US Navy Faces Aircraft Carrier Cuts
Image Credit: U.S. Navy

US Navy Faces Aircraft Carrier Cuts

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Even as China moves to quadruple its carrier fleet, the U.S. is seeking to reduce the number of aircraft carriers it fields and deploys.

Earlier this week, Defense News reported that, while no decisions had been made, the Pentagon is actively considering eliminating one of the eleven aircraft carriers the U.S. Navy currently fields as part of its 2015 fiscal year budget request. The report, which cited numerous unnamed sources “in the Pentagon, on Capitol Hill, [and] in the defense industry,” said that a carrier air wing could also be eliminated as part of the FY 2015 budget.

The report came just days after the U.S. Fleet Forces released a detailed outline of its new Optimized Fleet Response Plan (O-FRP). The plan calls for reducing by at least one the number of aircraft carriers the U.S. would have deployed at any given time. Under the new O-FRP, the Navy’s carrier strike groups will operate under a 36 month training and deployment cycle. Within each 36 month cycle, each carrier strike group would be deployed for eight months.

Under the previous carrier strike group operation schedule, which ended January 13 due to fiscal constraints, each CSG is deployed for 14 of every 36 months. This allows the U.S. to have three to four CSGs deployed at any given time. Under the new plan, which will begin with the USS Harry Truman in November of this year, the U.S. will deploy just two aircraft carriers at sea. It does enable the U.S. Navy to have a surge capacity of between one and two additional CSGs in case of national emergencies, assuming the U.S. maintains its current 11 carriers.

Although the outline described the new O-FRP as part of an effort to create greater stability for sailors and their families, it also admitted that it was being driven by the need to absorb defense budget cuts. The new plan would also provide for more maintenance and repair time for the carriers, allowing the U.S. to extend their service lives.

While fewer CSGs will be at sea at any given time under this new O-FRP, these CSGs will be comprised of more ships. In particular, they will have additional missile defense escort ships that are likely being added to the CSGs in an effort to protect the carriers from China’s growing anti-ship missile arsenal.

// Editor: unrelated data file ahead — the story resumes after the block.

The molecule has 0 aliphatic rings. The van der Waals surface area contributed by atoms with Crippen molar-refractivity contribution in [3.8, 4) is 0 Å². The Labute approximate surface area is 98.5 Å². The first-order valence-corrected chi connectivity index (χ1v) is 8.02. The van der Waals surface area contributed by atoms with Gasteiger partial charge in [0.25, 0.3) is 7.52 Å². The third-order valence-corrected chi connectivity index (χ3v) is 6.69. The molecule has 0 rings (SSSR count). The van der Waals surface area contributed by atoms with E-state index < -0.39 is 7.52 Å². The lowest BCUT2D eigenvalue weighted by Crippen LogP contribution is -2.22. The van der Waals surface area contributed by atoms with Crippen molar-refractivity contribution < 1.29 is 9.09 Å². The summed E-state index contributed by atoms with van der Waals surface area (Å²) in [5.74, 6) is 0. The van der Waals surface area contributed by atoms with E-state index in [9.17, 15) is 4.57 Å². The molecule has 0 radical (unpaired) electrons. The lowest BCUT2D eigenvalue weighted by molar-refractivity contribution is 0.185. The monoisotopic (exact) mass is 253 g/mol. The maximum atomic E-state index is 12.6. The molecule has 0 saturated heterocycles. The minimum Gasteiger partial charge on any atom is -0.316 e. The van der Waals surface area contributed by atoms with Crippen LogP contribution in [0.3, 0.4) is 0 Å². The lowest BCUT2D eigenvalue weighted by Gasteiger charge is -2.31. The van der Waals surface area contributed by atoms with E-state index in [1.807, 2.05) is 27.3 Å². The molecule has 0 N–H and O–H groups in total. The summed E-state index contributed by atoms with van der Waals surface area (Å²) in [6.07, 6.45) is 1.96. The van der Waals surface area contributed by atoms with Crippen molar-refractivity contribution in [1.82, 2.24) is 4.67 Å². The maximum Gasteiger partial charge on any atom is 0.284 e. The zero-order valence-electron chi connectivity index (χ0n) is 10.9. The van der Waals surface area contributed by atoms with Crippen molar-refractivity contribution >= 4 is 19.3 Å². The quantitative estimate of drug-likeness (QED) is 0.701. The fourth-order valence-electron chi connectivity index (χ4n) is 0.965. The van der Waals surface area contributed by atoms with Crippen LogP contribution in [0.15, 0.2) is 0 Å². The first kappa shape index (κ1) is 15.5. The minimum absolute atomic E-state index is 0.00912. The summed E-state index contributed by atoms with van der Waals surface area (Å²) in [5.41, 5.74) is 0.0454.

The new O-FRP appears to be in keeping with one of the two strategic options U.S. Defense Secretary Chuck Hagel said the U.S. military had in absorbing defense cuts. Specifically, Hagel said that under option one, “we would trade away size for high-end capability … This strategic choice would result in a force that would be technologically dominant, but would be much smaller and able to go fewer places and do fewer things, especially if crisis occurred at the same time in different regions of the world.” Under this plan, Hagel said the U.S. would reduce CSGs from 11 to eight or nine.

The second strategic choice Hagel said the U.S. could make would be to maintain a larger but technologically inferior military that delayed most modernization programs.

The reported potential cuts to the size and deployment time of U.S. aircraft carriers comes on the heels of news that China has begun building its first indigenous aircraft carrier and is ultimately aiming to deploy as many as four aircraft carriers.

Many in Congress are already objecting to the potential cuts in the size of the carrier fleet. Specifically, a group of eleven members of Congress from both parties have sent a letter to Defense Secretary Hagel objecting to any reductions in the size of the carrier force. The letter explicitly names China’s budding carrier force as one reason for their opposition to the reduction.

“Such a reduction in the Navy’s carrier force would profoundly damage U.S. national security, limiting our ability to deter aggression around the world and respond to crises in a timely manner,” the lawmakers wrote. “It is unacceptable to pretend that the United States lives in anything less than an 11 carrier world given China’s growing assertiveness in the Asia-Pacific, rising instability in the Middle East and the persistent danger of global terrorism.”

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